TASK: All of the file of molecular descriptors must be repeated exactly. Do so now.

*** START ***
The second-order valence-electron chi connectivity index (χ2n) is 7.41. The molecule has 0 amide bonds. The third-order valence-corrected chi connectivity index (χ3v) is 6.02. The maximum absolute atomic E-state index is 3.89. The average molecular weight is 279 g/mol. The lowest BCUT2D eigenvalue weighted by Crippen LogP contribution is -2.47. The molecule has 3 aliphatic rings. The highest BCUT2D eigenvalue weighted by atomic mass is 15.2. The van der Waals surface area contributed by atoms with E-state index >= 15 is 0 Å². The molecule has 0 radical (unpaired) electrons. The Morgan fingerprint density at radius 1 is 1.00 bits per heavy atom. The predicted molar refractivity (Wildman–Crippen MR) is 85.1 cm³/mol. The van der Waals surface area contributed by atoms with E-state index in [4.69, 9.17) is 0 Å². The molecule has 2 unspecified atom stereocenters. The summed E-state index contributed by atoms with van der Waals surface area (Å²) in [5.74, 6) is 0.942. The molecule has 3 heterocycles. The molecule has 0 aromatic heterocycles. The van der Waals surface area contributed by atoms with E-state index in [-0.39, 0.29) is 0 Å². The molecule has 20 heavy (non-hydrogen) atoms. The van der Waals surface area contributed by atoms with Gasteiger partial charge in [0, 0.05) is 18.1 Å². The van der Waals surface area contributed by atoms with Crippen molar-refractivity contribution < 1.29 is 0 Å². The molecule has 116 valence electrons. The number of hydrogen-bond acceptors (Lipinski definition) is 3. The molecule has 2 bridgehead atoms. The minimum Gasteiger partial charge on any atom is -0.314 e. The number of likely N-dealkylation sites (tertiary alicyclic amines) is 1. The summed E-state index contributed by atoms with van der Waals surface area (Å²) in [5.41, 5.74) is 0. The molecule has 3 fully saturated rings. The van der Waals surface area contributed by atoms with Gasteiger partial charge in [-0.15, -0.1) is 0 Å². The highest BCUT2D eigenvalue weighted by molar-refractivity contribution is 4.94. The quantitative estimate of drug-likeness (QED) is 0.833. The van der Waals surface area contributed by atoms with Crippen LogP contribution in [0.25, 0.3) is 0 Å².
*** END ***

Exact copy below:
The second-order valence-electron chi connectivity index (χ2n) is 7.41. The molecule has 0 amide bonds. The third-order valence-corrected chi connectivity index (χ3v) is 6.02. The maximum absolute atomic E-state index is 3.89. The average molecular weight is 279 g/mol. The lowest BCUT2D eigenvalue weighted by Crippen LogP contribution is -2.47. The molecule has 3 aliphatic rings. The highest BCUT2D eigenvalue weighted by atomic mass is 15.2. The van der Waals surface area contributed by atoms with E-state index >= 15 is 0 Å². The molecule has 0 radical (unpaired) electrons. The Morgan fingerprint density at radius 1 is 1.00 bits per heavy atom. The predicted molar refractivity (Wildman–Crippen MR) is 85.1 cm³/mol. The van der Waals surface area contributed by atoms with E-state index in [4.69, 9.17) is 0 Å². The molecule has 2 unspecified atom stereocenters. The summed E-state index contributed by atoms with van der Waals surface area (Å²) in [5.74, 6) is 0.942. The molecule has 3 heterocycles. The molecule has 0 aromatic heterocycles. The van der Waals surface area contributed by atoms with E-state index in [-0.39, 0.29) is 0 Å². The molecule has 20 heavy (non-hydrogen) atoms. The van der Waals surface area contributed by atoms with Gasteiger partial charge in [0, 0.05) is 18.1 Å². The van der Waals surface area contributed by atoms with Crippen molar-refractivity contribution < 1.29 is 0 Å². The molecule has 116 valence electrons. The number of hydrogen-bond acceptors (Lipinski definition) is 3. The molecule has 2 bridgehead atoms. The minimum Gasteiger partial charge on any atom is -0.314 e. The number of likely N-dealkylation sites (tertiary alicyclic amines) is 1. The summed E-state index contributed by atoms with van der Waals surface area (Å²) in [5.41, 5.74) is 0. The molecule has 3 fully saturated rings. The van der Waals surface area contributed by atoms with Gasteiger partial charge in [-0.15, -0.1) is 0 Å². The highest BCUT2D eigenvalue weighted by molar-refractivity contribution is 4.94. The quantitative estimate of drug-likeness (QED) is 0.833. The van der Waals surface area contributed by atoms with Crippen LogP contribution in [0.25, 0.3) is 0 Å².